In times of crisis, many citizens rely on community services. So we should be prepared to ensure that we can continue offering services in a disaster.
The following are a few questions to consider. What would you do if:
- You had no access to the system housing all your volunteer information because of a blackout?
- You could no longer access your building due to an extreme snow storm?
- A large number of your staff was infected with the avian flu, and many others were at risk?
Are you able to handle these types of emergencies and provide your normal services?
If your answer is NO, you are not alone. In a survey Community Resiliency Handbook conducted by the Canadian Red Cross, only 59 per cent of voluntary organizations had a disaster preparedness plan in place. And most organizations did not have the capacity to maintain their critical services in the event of an emergency.
The first step in being prepared is creating a service continuity plan so your organization can provide critical services at all times. It's easier than you think. Developing a service continuity plan does not have to be difficult; it simply takes a bit of time and effort to get the process started.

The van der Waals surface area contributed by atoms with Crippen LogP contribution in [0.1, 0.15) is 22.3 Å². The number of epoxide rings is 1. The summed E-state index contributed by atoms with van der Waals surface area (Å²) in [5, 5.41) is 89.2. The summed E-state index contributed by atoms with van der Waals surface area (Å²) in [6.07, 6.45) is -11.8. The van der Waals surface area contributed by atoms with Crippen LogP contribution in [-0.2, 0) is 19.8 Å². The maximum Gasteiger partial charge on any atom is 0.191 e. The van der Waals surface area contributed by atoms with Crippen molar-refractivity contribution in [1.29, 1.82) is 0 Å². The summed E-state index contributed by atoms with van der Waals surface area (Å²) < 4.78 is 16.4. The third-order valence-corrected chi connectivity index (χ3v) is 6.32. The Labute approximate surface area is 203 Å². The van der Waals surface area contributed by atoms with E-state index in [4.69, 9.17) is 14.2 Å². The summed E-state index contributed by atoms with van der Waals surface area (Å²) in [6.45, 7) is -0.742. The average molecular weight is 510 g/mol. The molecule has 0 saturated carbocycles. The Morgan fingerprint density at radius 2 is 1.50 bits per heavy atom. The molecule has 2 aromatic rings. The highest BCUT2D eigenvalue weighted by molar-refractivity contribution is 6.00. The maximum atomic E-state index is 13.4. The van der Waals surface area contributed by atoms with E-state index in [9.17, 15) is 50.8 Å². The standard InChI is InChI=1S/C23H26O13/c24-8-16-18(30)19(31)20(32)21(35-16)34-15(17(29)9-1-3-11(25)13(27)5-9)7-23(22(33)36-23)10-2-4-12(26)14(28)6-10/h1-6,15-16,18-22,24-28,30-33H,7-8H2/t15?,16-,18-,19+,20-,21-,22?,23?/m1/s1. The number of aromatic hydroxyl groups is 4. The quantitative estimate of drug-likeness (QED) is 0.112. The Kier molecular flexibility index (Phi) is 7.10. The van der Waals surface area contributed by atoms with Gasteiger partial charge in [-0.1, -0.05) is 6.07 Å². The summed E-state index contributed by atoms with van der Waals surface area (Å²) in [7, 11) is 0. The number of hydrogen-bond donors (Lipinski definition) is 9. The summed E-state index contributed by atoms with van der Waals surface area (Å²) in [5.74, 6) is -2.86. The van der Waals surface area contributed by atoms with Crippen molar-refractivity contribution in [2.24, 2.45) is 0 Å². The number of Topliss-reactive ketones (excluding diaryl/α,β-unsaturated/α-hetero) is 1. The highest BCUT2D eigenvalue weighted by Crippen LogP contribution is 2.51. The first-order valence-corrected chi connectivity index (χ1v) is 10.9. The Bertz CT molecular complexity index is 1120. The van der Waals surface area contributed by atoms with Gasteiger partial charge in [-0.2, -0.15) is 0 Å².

Creating a comprehensive service continuity plan for your organization can seem like a daunting task; however, the key is to break the process into smaller steps. Planning begins by asking: Is your organization prepared to handle most types of emergencies while continuing to deliver your normal services?
The Service Continuity Tutorial will take you through the steps of creating a plan for your organization. You may choose to go through the entire tutorial in one sitting or focus on one module at a time.
At the end of this tutorial, you should have a better idea of the tasks needed to create a service continuity plan and tools to help you do so.
Keep in mind that this tutorial is designed to help get the process started and that creating a service continuity plan is a long-term process that is fluid, not static. The process will continue as your organization grows or changes.
The main objective is first to ensure that your organization is prepared for a disaster. You can then assess whether your organization is capable of contributing to a community response.